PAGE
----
Ticino/Venice sampler

This item appears on page 59 of the February 2009 issue.

My wife, Margaret, and I spent a week in the Ticino region of Switzerland and another week in Venice, both stays organized by Untours (Media, PA; 888/868-6871). Untours provides apartment accommodations, transfers and on-site hosts who give advice and an orientation.

Vaporetti and water taxis on Venice’s Grand Canal. Photo: Dear

Our Untours trip, in September ’07, cost $2,445 each. Business-class air from Houston to Zürich and return via Venice cost $2,855 each. In Switzerland, a Swiss Rail pass was included in the price of our Untour. This was valid for trains, buses and lake boats (except Lake Maggiore, which is mostly in Italy).

Our Swiss “landlords,” Urs and Barbara Schmid, met us at the Locarno station. They were wonderful, providing train timetables, assistance and hints for what to see — far more helpful to us than the local Untours hosts, who, after a somewhat disorienting orientation, left us on our own (although they were nominally available to help with directions).

A sight not to be missed is Mt. Generoso, just south of Lugano. It is reached by a cog railway, and the views on a good day, as we had, are spectacular. At the top, one literally can walk into Italy without any border formalities. The border is marked with large stones with an “I” on one side and “CH” on the other. I doubt many people do cross there, however, since the journey down into Italy appeared quite precipitous.

Another adventure was a visit to Robei, a winter ski area where interesting walks could be taken during other seasons. Unfortunately, we weren’t aware that to get there we had to change buses in Bignasco, so our first attempt was aborted when we missed the connecting bus and found they only ran every four hours.

Two days later we were successful in getting to the top of the mountain in Robei, but the weather had changed and we arrived in the middle of a sleet storm. We had lunch at the Albergo Robei with a bottle of merlot before heading back down. Incidentally, in Ticino they produce not only the familiar red merlot wine but a white merlot, a very nice wine I have not seen anywhere else.

On another day we took the train to Domodossola, Italy (our Swiss Pass was good for this destination), a narrow-gauge railroad trip with spectacular views all the way. We continued on to Stresa, where we had lunch before returning via lake boat to Locarno.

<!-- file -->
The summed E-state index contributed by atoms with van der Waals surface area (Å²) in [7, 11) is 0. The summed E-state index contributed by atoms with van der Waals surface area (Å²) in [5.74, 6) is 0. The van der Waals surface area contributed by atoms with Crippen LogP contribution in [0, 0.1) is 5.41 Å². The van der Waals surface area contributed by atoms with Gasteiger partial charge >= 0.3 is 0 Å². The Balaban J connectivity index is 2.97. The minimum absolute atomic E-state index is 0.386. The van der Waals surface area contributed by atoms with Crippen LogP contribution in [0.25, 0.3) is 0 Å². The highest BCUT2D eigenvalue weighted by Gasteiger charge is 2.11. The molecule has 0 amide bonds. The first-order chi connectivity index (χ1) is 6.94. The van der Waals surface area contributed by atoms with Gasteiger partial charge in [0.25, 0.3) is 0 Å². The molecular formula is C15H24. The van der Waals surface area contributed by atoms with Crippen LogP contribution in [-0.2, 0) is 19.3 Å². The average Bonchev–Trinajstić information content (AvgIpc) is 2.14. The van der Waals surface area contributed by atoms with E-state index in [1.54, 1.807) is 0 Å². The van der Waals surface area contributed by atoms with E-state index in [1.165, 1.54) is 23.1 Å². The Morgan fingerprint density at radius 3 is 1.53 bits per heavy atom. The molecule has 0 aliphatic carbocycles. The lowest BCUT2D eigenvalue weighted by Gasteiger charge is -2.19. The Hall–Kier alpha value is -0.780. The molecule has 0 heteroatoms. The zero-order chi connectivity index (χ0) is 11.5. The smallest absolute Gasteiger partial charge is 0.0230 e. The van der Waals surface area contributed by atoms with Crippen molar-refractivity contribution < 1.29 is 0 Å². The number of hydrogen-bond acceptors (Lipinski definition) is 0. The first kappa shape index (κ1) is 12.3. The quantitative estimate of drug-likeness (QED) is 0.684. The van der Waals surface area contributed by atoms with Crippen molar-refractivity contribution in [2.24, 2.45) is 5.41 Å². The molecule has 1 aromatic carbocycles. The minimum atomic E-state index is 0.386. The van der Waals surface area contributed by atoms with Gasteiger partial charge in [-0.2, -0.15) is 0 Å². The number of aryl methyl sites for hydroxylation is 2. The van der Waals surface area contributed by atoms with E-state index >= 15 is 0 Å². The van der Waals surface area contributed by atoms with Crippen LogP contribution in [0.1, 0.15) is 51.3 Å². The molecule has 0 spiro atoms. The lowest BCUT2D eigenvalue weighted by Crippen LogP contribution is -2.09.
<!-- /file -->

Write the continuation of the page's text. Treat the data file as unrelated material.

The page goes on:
Included in our Untours package were first-class tickets on the Cisalpino Express from Domodossola to Venice.

In Venice, our local host, Denny, took us to our apartment, on the second floor of a building that overlooked the Frari Church, where there are paintings by Titian, Tintoretto, Bellini and others. Just around the corner from our apartment, the Scuola Grande di San Rocco (entry fee, €6) had more than 50 Tintorettos, including his gigantic “Crucifixion,” painted in 1565.

Denny’s orientation to Venice was very well thought out and informative. We were given a week’s pass on the vaporetto system, which we used to the maximum. Every day we shopped in the markets, including the famous Rialto markets, and learned that customers are not supposed to handle the fruit and vegetables; only the stall keeper may touch them. We also found a place to refill our wine bottles with good pino grigio for only €2 per liter!

We did the usual tourist things. At 9 a.m., the line to get into St. Mark’s Basilica, which opened at 9:45, was already long.

Denny had strongly advised us to attempt to visit the Itinerari Segreti del Palazzo Ducale (Secret Rooms of the Doges’ Palace). There were three guided tours in English each day; advance booking is essential. We tried to book in person on a Thursday for a tour Friday and were told everything was sold out and to try to phone. Following Denny’s advice, we persisted and finally were directed to another counter, where we got on the first tour for the following Tuesday (€16). Denny had warned us that phone calls were subject to long hold times.

The tour takes you away from the lavishly decorated rooms of the palace to where the daily business of the doge was conducted and also where charges of treason were investigated by means of “persuasion.” Jail cells were located near the interrogation rooms, with the idea that the screams of the victims would persuade others to confess more quickly. The most notorious prisoner held there, Casanova, actually escaped in 1775 after two years’ imprisonment and was never recaptured.

Using our vaporetto passes, we visited the islands of Murano and Burano. Glassmaking is still an art on Murano, but low-cost imitations from China are slowly strangling the industry.

We also managed a visit to the Lido, which was disappointing. It is simply another resort of high-priced hotels.

Untours provided us with a very useful guidebook, “The Rough Guide to Venice and the Veneto” (2007, Rough Guides. ISBN 978-1843538080 — 464 pp., $18).

And before our trip, we read a lighthearted book by Judith Martin (aka Miss Manners), “No Vulgar Hotel — the Desire and Pursuit of Venice” (2007, W.W. Norton. ISBN 978393330601 — 336 pp., $15.95).

I thoroughly recommend Untours.

The Woodlands, TX